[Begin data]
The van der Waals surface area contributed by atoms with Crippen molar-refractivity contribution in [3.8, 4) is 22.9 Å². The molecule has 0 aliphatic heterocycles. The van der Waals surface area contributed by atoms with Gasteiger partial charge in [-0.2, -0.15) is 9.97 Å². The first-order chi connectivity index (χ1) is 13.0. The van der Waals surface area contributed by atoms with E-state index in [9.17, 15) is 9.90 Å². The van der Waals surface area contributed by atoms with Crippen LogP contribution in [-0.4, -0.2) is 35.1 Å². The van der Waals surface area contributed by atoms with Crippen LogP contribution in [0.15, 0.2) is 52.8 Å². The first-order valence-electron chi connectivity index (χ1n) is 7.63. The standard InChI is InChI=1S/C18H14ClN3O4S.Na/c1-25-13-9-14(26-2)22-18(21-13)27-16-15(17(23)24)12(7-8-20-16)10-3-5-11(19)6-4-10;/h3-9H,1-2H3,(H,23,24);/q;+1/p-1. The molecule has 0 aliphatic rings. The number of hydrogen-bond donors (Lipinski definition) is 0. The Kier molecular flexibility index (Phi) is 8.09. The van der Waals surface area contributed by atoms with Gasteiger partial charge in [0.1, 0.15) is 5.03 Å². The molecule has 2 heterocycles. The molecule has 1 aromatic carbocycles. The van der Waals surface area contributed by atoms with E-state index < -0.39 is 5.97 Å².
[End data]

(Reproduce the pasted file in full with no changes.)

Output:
The van der Waals surface area contributed by atoms with Crippen molar-refractivity contribution in [3.8, 4) is 22.9 Å². The molecule has 0 aliphatic heterocycles. The van der Waals surface area contributed by atoms with Gasteiger partial charge in [-0.2, -0.15) is 9.97 Å². The first-order chi connectivity index (χ1) is 13.0. The van der Waals surface area contributed by atoms with E-state index in [9.17, 15) is 9.90 Å². The van der Waals surface area contributed by atoms with Crippen LogP contribution in [-0.4, -0.2) is 35.1 Å². The van der Waals surface area contributed by atoms with Crippen LogP contribution in [0.15, 0.2) is 52.8 Å². The first-order valence-electron chi connectivity index (χ1n) is 7.63. The standard InChI is InChI=1S/C18H14ClN3O4S.Na/c1-25-13-9-14(26-2)22-18(21-13)27-16-15(17(23)24)12(7-8-20-16)10-3-5-11(19)6-4-10;/h3-9H,1-2H3,(H,23,24);/q;+1/p-1. The molecule has 0 aliphatic rings. The number of hydrogen-bond donors (Lipinski definition) is 0. The Kier molecular flexibility index (Phi) is 8.09. The van der Waals surface area contributed by atoms with Gasteiger partial charge in [0.1, 0.15) is 5.03 Å². The molecule has 2 heterocycles. The molecule has 1 aromatic carbocycles. The van der Waals surface area contributed by atoms with E-state index < -0.39 is 5.97 Å².